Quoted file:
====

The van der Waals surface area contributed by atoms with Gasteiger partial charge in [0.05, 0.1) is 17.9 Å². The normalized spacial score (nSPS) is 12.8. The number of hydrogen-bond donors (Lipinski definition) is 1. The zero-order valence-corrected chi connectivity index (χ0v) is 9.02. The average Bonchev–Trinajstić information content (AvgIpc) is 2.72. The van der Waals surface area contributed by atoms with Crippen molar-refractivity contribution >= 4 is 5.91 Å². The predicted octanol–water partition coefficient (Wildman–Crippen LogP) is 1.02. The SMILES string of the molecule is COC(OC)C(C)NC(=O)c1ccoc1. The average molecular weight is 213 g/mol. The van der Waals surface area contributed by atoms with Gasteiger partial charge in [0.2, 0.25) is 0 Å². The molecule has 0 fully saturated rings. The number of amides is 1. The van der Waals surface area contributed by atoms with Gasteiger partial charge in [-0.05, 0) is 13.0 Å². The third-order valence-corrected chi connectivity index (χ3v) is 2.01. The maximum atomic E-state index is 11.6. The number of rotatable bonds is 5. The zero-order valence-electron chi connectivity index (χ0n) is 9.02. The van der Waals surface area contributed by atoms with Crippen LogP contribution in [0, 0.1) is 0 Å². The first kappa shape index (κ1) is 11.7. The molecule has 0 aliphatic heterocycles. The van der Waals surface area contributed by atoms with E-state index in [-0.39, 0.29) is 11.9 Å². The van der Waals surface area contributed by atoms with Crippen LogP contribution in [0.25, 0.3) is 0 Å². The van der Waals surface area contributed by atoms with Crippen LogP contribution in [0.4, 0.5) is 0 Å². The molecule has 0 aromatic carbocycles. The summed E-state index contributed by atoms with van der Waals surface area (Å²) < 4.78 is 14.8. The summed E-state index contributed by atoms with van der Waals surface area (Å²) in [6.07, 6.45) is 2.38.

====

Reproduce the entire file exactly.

The van der Waals surface area contributed by atoms with Gasteiger partial charge in [0.05, 0.1) is 17.9 Å². The normalized spacial score (nSPS) is 12.8. The number of hydrogen-bond donors (Lipinski definition) is 1. The zero-order valence-corrected chi connectivity index (χ0v) is 9.02. The average Bonchev–Trinajstić information content (AvgIpc) is 2.72. The van der Waals surface area contributed by atoms with Crippen molar-refractivity contribution >= 4 is 5.91 Å². The predicted octanol–water partition coefficient (Wildman–Crippen LogP) is 1.02. The SMILES string of the molecule is COC(OC)C(C)NC(=O)c1ccoc1. The average molecular weight is 213 g/mol. The van der Waals surface area contributed by atoms with Gasteiger partial charge in [0.2, 0.25) is 0 Å². The molecule has 0 fully saturated rings. The number of amides is 1. The van der Waals surface area contributed by atoms with Gasteiger partial charge in [-0.05, 0) is 13.0 Å². The third-order valence-corrected chi connectivity index (χ3v) is 2.01. The maximum atomic E-state index is 11.6. The number of rotatable bonds is 5. The zero-order valence-electron chi connectivity index (χ0n) is 9.02. The van der Waals surface area contributed by atoms with Crippen LogP contribution in [0, 0.1) is 0 Å². The first kappa shape index (κ1) is 11.7. The molecule has 0 aliphatic heterocycles. The van der Waals surface area contributed by atoms with E-state index in [-0.39, 0.29) is 11.9 Å². The van der Waals surface area contributed by atoms with Crippen LogP contribution in [0.25, 0.3) is 0 Å². The van der Waals surface area contributed by atoms with Crippen LogP contribution in [0.4, 0.5) is 0 Å². The molecule has 0 aromatic carbocycles. The summed E-state index contributed by atoms with van der Waals surface area (Å²) < 4.78 is 14.8. The summed E-state index contributed by atoms with van der Waals surface area (Å²) in [6.07, 6.45) is 2.38.